By Lillian Goodwin
For The Diamondback
In honor of Black History Month, a mother and daughter sought to provide a “melanin-rich” history through a multimedia presentation at the University of Maryland on Tuesday.
Barbara Talley, an author, public speaker and poet, and her daughter Radiance Talley, a senior communication major, used videos, photographs and other media to highlight everything from melanocyte cells — the cells responsible for determining skin color — to the inventor of potato chips.
“The Melanin Rich People’s Story and Contributions to Humanity” was hosted by the Baha’í Club, a student group that aims to “foster unity among different racial, ethnic and religious groups on campus,” according to the group’s mission statement.
“[In] a country that continues to oppress and denigrate its people of color, it’s important to empower melanin-rich individuals to feel proud of their identity, history, and legacy in honor of Black History Month,” Radiance Talley, the chair of the Baha’í Club, wrote in an email. “Our textbooks and history classes are very whitewashed in the US, so it’s important for people to know that our story started before slavery.”
Barbara Talley said her goal was to show that Black History Month is more than the handful of names people learn in school.
“There’s a list of 10 people … that people will learn about during Black History Month, and that’s it,” she said. “Many times when we have black history, they show the dogs, the civil rights. And our story didn’t start there. I wanted to show a rich culture and history.”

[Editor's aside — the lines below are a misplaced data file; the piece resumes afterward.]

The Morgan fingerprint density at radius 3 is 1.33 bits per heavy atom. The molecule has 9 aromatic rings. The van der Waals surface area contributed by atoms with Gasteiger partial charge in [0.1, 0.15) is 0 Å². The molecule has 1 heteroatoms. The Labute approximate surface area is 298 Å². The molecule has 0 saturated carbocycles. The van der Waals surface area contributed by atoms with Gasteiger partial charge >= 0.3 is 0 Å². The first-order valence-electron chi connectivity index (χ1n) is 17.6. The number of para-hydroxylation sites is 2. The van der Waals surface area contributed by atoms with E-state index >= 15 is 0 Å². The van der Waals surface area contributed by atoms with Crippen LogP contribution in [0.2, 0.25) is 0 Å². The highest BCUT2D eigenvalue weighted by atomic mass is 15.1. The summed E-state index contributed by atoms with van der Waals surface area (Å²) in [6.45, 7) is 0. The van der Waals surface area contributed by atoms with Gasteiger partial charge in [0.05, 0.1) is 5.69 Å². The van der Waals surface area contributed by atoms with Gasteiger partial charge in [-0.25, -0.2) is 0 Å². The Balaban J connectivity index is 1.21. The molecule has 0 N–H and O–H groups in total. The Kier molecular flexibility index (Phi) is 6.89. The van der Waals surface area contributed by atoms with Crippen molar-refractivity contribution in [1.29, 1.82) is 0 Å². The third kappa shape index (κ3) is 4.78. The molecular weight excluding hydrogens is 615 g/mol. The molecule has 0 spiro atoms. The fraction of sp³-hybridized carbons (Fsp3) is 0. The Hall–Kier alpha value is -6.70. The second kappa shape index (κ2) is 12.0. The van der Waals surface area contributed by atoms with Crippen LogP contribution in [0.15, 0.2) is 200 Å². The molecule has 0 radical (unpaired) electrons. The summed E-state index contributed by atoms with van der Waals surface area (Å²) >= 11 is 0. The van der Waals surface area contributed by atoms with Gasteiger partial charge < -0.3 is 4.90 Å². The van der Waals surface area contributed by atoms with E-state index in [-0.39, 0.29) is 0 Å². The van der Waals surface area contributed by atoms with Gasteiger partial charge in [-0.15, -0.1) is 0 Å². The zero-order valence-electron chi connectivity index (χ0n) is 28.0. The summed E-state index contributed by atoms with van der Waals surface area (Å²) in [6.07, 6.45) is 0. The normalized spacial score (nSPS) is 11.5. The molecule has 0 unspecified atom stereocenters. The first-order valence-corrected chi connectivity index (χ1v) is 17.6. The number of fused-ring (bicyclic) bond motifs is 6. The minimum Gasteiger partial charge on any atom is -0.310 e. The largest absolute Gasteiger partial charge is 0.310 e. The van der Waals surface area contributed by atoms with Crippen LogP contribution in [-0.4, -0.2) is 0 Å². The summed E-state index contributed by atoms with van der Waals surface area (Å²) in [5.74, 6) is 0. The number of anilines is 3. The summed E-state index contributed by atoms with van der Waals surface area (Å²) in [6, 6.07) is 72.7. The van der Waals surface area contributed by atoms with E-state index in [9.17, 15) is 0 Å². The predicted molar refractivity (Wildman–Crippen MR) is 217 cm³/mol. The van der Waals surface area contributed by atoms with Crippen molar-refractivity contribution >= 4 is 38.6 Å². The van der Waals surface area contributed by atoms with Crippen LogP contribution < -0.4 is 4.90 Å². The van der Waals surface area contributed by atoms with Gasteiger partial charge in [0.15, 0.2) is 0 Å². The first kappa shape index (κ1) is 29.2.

The presentation offered an all-encompassing look at not only race as a concept, but the science and biology of melanin itself. The Tallleys combed through prominent black figures going back several millennia, like Mansa Musa, a West African emperor who was said to be the wealthiest person to ever live, and Otis Boykin, the inventor of a pivotal electrical resistor.
This is not the first time Barbara Talley has spoken on race at this university. Last November, she hosted a talk on the implications of race as a social construction. She has also given multiple speeches on these topics nationally.
Sophomore journalism major Keombré Kennediekendra McLaughlin said she didn’t know much of the material the Talleys talked about but identified with its message.
“If we don’t know this history, it’s easy to assume that African-Americans have not contributed anything to society beyond slavery. And that’s a toxic mindset,” McLaughlin said. “Every day, I see these things in action, I see these systems of oppression, and they work against me. I mean, I’m black.”
Gabriel Henderson, a junior public health major, said it was important not just for black people, but for everyone, to learn about the history of black culture, including issues like racial discrimination and social alienation.
“A lot of the stuff I could relate to,” he said. “A lot of the stuff I’ve heard, a lot of the stuff I’ve seen, it’s happened to friends or happened to me personally.”
Barbara Talley said she hopes the talk inspired attendees to pass on the knowledge they learned.
“If kids grow up not knowing the story, they don’t know what’s possible,” Barbara Talley said. “If adults don’t know the story, they perpetuate this hatred and this racism.”